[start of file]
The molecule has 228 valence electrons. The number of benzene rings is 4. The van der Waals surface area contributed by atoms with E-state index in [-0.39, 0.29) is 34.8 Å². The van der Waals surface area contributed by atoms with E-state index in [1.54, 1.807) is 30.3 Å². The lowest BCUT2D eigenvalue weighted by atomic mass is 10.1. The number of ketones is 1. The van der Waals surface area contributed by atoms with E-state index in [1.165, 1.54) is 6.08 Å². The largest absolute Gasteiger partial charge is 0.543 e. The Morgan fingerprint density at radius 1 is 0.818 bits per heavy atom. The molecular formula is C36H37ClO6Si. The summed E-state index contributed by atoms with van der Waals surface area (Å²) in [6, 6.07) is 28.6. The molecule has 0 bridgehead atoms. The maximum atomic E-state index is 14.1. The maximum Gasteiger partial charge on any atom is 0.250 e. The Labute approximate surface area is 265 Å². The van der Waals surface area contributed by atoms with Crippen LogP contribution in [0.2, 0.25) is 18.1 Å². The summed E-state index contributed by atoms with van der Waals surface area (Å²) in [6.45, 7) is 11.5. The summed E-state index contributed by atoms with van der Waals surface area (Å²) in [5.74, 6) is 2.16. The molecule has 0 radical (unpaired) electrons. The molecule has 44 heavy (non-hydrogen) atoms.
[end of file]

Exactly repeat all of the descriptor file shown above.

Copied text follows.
The molecule has 228 valence electrons. The number of benzene rings is 4. The van der Waals surface area contributed by atoms with E-state index in [-0.39, 0.29) is 34.8 Å². The van der Waals surface area contributed by atoms with E-state index in [1.54, 1.807) is 30.3 Å². The lowest BCUT2D eigenvalue weighted by atomic mass is 10.1. The number of ketones is 1. The van der Waals surface area contributed by atoms with E-state index in [1.165, 1.54) is 6.08 Å². The largest absolute Gasteiger partial charge is 0.543 e. The Morgan fingerprint density at radius 1 is 0.818 bits per heavy atom. The molecular formula is C36H37ClO6Si. The summed E-state index contributed by atoms with van der Waals surface area (Å²) in [6, 6.07) is 28.6. The molecule has 0 bridgehead atoms. The maximum atomic E-state index is 14.1. The maximum Gasteiger partial charge on any atom is 0.250 e. The Labute approximate surface area is 265 Å². The van der Waals surface area contributed by atoms with Crippen LogP contribution in [0.2, 0.25) is 18.1 Å². The summed E-state index contributed by atoms with van der Waals surface area (Å²) in [6.45, 7) is 11.5. The summed E-state index contributed by atoms with van der Waals surface area (Å²) in [5.74, 6) is 2.16. The molecule has 0 radical (unpaired) electrons. The molecule has 44 heavy (non-hydrogen) atoms.